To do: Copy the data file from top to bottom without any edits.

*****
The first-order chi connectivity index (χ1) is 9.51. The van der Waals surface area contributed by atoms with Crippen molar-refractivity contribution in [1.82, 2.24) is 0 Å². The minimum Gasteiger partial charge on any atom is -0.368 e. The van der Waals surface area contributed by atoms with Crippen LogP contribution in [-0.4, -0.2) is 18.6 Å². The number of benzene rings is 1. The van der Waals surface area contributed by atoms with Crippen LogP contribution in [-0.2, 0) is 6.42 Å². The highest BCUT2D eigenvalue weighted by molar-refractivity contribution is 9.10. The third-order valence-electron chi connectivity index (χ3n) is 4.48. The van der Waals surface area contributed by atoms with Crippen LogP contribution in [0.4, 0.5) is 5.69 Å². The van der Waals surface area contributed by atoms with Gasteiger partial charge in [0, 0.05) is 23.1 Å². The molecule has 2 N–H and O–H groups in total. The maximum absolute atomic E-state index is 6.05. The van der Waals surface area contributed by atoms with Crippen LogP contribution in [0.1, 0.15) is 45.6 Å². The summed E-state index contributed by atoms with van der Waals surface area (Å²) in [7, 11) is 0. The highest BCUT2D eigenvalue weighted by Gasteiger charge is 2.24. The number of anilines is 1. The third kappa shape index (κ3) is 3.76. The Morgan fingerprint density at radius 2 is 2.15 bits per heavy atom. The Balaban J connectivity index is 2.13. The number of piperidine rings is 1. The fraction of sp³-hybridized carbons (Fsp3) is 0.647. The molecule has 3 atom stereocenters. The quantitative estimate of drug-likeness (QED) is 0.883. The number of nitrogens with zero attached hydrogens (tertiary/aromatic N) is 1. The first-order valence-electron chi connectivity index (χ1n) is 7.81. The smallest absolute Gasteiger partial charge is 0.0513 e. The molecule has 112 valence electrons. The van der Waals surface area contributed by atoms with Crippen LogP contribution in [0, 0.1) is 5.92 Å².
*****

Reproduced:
The first-order chi connectivity index (χ1) is 9.51. The van der Waals surface area contributed by atoms with Crippen molar-refractivity contribution in [1.82, 2.24) is 0 Å². The minimum Gasteiger partial charge on any atom is -0.368 e. The van der Waals surface area contributed by atoms with Crippen LogP contribution in [-0.4, -0.2) is 18.6 Å². The number of benzene rings is 1. The van der Waals surface area contributed by atoms with Crippen LogP contribution in [-0.2, 0) is 6.42 Å². The highest BCUT2D eigenvalue weighted by molar-refractivity contribution is 9.10. The third-order valence-electron chi connectivity index (χ3n) is 4.48. The van der Waals surface area contributed by atoms with Crippen LogP contribution in [0.4, 0.5) is 5.69 Å². The van der Waals surface area contributed by atoms with Gasteiger partial charge in [0, 0.05) is 23.1 Å². The molecule has 2 N–H and O–H groups in total. The maximum absolute atomic E-state index is 6.05. The van der Waals surface area contributed by atoms with Crippen LogP contribution in [0.1, 0.15) is 45.6 Å². The summed E-state index contributed by atoms with van der Waals surface area (Å²) in [7, 11) is 0. The highest BCUT2D eigenvalue weighted by Gasteiger charge is 2.24. The number of anilines is 1. The third kappa shape index (κ3) is 3.76. The Morgan fingerprint density at radius 2 is 2.15 bits per heavy atom. The Balaban J connectivity index is 2.13. The number of piperidine rings is 1. The fraction of sp³-hybridized carbons (Fsp3) is 0.647. The molecule has 3 atom stereocenters. The quantitative estimate of drug-likeness (QED) is 0.883. The number of nitrogens with zero attached hydrogens (tertiary/aromatic N) is 1. The first-order valence-electron chi connectivity index (χ1n) is 7.81. The smallest absolute Gasteiger partial charge is 0.0513 e. The molecule has 112 valence electrons. The van der Waals surface area contributed by atoms with Crippen LogP contribution in [0, 0.1) is 5.92 Å².